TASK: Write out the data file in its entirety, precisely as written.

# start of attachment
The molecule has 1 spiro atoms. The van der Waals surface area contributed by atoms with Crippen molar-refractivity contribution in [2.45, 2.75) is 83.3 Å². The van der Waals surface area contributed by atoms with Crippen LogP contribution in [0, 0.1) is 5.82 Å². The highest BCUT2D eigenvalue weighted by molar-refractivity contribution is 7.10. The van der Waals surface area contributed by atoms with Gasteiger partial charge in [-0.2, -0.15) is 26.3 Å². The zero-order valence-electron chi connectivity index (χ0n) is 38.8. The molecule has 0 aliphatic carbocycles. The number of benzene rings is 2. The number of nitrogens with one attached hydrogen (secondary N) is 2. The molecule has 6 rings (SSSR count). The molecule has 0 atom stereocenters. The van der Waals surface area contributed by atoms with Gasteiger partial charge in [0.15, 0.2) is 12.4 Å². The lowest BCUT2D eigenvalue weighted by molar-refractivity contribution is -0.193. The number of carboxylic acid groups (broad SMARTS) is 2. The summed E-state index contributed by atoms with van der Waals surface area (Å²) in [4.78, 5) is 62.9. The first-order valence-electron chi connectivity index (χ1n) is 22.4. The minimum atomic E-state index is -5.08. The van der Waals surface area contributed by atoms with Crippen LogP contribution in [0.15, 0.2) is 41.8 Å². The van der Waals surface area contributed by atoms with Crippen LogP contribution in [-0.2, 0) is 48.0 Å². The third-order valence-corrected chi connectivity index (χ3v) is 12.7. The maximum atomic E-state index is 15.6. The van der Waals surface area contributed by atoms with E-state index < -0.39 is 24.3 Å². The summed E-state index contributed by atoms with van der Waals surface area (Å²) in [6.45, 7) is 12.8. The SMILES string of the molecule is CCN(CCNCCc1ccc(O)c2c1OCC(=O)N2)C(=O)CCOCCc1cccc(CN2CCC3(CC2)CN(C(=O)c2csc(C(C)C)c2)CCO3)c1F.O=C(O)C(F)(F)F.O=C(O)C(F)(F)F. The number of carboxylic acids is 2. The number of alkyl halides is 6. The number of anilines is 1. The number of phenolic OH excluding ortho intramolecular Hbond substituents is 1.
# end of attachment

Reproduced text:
The molecule has 1 spiro atoms. The van der Waals surface area contributed by atoms with Crippen molar-refractivity contribution in [2.45, 2.75) is 83.3 Å². The van der Waals surface area contributed by atoms with Crippen LogP contribution in [0, 0.1) is 5.82 Å². The highest BCUT2D eigenvalue weighted by molar-refractivity contribution is 7.10. The van der Waals surface area contributed by atoms with Gasteiger partial charge in [-0.2, -0.15) is 26.3 Å². The zero-order valence-electron chi connectivity index (χ0n) is 38.8. The molecule has 0 aliphatic carbocycles. The number of benzene rings is 2. The number of nitrogens with one attached hydrogen (secondary N) is 2. The molecule has 6 rings (SSSR count). The molecule has 0 atom stereocenters. The van der Waals surface area contributed by atoms with Gasteiger partial charge in [0.15, 0.2) is 12.4 Å². The lowest BCUT2D eigenvalue weighted by molar-refractivity contribution is -0.193. The number of carboxylic acid groups (broad SMARTS) is 2. The summed E-state index contributed by atoms with van der Waals surface area (Å²) in [4.78, 5) is 62.9. The first-order valence-electron chi connectivity index (χ1n) is 22.4. The minimum atomic E-state index is -5.08. The van der Waals surface area contributed by atoms with Crippen LogP contribution in [0.15, 0.2) is 41.8 Å². The van der Waals surface area contributed by atoms with Crippen LogP contribution in [-0.2, 0) is 48.0 Å². The third-order valence-corrected chi connectivity index (χ3v) is 12.7. The maximum atomic E-state index is 15.6. The van der Waals surface area contributed by atoms with E-state index < -0.39 is 24.3 Å². The summed E-state index contributed by atoms with van der Waals surface area (Å²) in [6.45, 7) is 12.8. The SMILES string of the molecule is CCN(CCNCCc1ccc(O)c2c1OCC(=O)N2)C(=O)CCOCCc1cccc(CN2CCC3(CC2)CN(C(=O)c2csc(C(C)C)c2)CCO3)c1F.O=C(O)C(F)(F)F.O=C(O)C(F)(F)F. The number of carboxylic acids is 2. The number of alkyl halides is 6. The number of anilines is 1. The number of phenolic OH excluding ortho intramolecular Hbond substituents is 1.